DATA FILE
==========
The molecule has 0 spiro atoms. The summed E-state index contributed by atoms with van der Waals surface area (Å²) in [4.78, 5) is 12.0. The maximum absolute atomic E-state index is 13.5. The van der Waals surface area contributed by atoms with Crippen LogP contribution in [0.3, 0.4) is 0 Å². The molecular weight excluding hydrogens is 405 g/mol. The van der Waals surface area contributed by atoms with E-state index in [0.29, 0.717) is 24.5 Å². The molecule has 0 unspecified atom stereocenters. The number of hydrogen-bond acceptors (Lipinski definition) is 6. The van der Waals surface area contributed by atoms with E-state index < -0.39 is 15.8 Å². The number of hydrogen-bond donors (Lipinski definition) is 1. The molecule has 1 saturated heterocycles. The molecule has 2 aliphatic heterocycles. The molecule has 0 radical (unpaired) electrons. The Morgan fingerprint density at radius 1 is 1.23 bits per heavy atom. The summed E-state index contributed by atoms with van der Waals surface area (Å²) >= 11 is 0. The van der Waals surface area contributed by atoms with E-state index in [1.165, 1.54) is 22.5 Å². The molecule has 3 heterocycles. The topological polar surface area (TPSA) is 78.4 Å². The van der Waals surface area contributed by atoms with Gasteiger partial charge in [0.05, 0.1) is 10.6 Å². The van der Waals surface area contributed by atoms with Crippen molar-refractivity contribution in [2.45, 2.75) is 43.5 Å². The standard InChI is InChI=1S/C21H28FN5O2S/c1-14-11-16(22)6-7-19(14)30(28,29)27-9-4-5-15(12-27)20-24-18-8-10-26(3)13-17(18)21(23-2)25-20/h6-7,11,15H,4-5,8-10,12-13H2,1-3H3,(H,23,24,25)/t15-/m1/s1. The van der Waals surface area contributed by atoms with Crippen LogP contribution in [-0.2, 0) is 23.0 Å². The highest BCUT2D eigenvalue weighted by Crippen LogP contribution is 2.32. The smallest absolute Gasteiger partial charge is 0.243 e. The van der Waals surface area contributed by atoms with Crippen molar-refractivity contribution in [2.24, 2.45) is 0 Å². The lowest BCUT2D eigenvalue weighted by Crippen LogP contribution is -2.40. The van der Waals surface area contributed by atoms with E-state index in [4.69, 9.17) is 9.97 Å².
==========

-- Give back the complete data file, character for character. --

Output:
The molecule has 0 spiro atoms. The summed E-state index contributed by atoms with van der Waals surface area (Å²) in [4.78, 5) is 12.0. The maximum absolute atomic E-state index is 13.5. The van der Waals surface area contributed by atoms with Crippen LogP contribution in [0.3, 0.4) is 0 Å². The molecular weight excluding hydrogens is 405 g/mol. The van der Waals surface area contributed by atoms with E-state index in [0.29, 0.717) is 24.5 Å². The molecule has 0 unspecified atom stereocenters. The number of hydrogen-bond acceptors (Lipinski definition) is 6. The van der Waals surface area contributed by atoms with E-state index < -0.39 is 15.8 Å². The number of hydrogen-bond donors (Lipinski definition) is 1. The molecule has 1 saturated heterocycles. The molecule has 2 aliphatic heterocycles. The molecule has 0 radical (unpaired) electrons. The Morgan fingerprint density at radius 1 is 1.23 bits per heavy atom. The summed E-state index contributed by atoms with van der Waals surface area (Å²) >= 11 is 0. The van der Waals surface area contributed by atoms with E-state index in [1.165, 1.54) is 22.5 Å². The molecule has 3 heterocycles. The topological polar surface area (TPSA) is 78.4 Å². The van der Waals surface area contributed by atoms with Gasteiger partial charge in [0.05, 0.1) is 10.6 Å². The van der Waals surface area contributed by atoms with Crippen molar-refractivity contribution in [2.45, 2.75) is 43.5 Å². The standard InChI is InChI=1S/C21H28FN5O2S/c1-14-11-16(22)6-7-19(14)30(28,29)27-9-4-5-15(12-27)20-24-18-8-10-26(3)13-17(18)21(23-2)25-20/h6-7,11,15H,4-5,8-10,12-13H2,1-3H3,(H,23,24,25)/t15-/m1/s1. The van der Waals surface area contributed by atoms with Crippen LogP contribution in [-0.2, 0) is 23.0 Å². The highest BCUT2D eigenvalue weighted by Crippen LogP contribution is 2.32. The smallest absolute Gasteiger partial charge is 0.243 e. The van der Waals surface area contributed by atoms with Crippen molar-refractivity contribution in [2.24, 2.45) is 0 Å². The lowest BCUT2D eigenvalue weighted by Crippen LogP contribution is -2.40. The van der Waals surface area contributed by atoms with E-state index in [4.69, 9.17) is 9.97 Å².